Again, health status mattered, with more than 65% of those in fair or poor physical or mental health, or with fair or poor memory, reporting this uncertainty compared with about 55% of those in better health or with better self-rated memory. Also, 63% of women said they’re somewhat, not very confident, or not at all confident they can spot a scam, compared with 49% of men.
When the poll team asked older adults about their interest in learning more about how to spot and avoid scams, and their feelings about needing more protection from scams, the response was nearly universal.
In all, 83% of people age 50 to 80 said they want to know more about how to protect themselves – including 90% of those who said they aren’t very confident they can spot a scam. And 97% of older adults agreed that policymakers need to do more to protect people from scams, while 96% agreed that companies should do more. Even those who said they were confident they can spot a scam, and those who said they had not experienced fraud in the past two years, were just as likely as their peers to agree with these statements.
“It stands to reason that older adults with health challenges experience fraud more than those without these challenges,” said Kathy Stokes, AARP’s director of fraud prevention programs. “Fraud criminals are master manipulators of emotion, and anyone can experience a scam regardless of age, education, or income. When it comes to fraud susceptibility it’s less about who you are and more about how you are when you are targeted.”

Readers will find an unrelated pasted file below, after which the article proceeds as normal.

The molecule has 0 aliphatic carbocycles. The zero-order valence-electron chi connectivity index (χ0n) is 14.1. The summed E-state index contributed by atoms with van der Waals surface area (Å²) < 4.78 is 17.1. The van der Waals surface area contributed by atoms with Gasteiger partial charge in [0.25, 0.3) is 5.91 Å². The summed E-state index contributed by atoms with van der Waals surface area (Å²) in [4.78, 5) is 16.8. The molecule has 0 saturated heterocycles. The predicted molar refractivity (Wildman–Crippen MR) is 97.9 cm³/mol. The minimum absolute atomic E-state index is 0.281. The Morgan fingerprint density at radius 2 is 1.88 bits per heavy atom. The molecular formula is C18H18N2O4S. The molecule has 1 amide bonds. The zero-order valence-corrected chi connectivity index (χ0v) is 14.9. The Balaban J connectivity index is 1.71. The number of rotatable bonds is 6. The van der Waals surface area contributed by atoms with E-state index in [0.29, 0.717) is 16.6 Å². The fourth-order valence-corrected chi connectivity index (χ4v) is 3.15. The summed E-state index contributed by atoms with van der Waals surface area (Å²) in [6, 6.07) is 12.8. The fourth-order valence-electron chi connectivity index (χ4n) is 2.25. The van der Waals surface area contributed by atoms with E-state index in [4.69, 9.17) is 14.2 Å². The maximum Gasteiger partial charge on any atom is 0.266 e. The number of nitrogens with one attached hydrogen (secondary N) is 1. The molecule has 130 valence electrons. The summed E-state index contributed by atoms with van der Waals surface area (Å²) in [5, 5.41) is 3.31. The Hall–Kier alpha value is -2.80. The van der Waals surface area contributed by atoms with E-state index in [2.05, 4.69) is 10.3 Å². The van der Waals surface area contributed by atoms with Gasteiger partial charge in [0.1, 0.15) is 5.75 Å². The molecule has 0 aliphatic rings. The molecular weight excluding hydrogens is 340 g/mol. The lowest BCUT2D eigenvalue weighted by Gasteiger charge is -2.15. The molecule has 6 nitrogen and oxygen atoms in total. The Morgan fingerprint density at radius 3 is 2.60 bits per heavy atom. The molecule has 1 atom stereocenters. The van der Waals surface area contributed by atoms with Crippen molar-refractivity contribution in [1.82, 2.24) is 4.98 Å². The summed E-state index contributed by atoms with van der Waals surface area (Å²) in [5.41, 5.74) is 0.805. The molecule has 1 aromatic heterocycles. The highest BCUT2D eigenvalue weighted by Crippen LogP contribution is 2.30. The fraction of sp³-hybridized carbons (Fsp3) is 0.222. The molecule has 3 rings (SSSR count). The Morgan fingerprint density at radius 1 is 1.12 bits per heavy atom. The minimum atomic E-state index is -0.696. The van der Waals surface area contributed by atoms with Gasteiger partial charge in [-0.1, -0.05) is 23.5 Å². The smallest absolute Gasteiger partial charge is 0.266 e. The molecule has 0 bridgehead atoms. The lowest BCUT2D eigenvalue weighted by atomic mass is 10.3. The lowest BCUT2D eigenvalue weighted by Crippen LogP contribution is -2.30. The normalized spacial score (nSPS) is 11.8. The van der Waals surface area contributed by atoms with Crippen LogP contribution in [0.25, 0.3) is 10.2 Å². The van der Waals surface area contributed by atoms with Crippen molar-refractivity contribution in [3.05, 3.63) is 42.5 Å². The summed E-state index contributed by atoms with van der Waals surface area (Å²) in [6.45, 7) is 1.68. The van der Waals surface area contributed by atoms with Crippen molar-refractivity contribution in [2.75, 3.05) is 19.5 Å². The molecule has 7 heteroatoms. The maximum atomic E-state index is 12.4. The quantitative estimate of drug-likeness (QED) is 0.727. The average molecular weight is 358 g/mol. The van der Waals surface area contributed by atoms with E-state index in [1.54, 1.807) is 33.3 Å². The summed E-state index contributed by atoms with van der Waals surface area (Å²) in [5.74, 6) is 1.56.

AARP offers information and support for fraud victims through its Fraud Watch Network program. Learn more at https://aarp.org/fraudwatchnetwork.
The poll report is based on findings from a nationally representative survey conducted by NORC at the University of Chicago for IHPI and administered online and via phone in July and August 2023 among 2,657 adults aged 50 to 80. The sample was subsequently weighted to reflect the U.S. population. The Michigan-specific poll included 551 adults aged 50 to 80; 314 Michigan respondents in the national sample were combined with an additional 237 Michigan respondents, and the Michigan sample was separately weighted to reflect Michigan population figures from the US Census.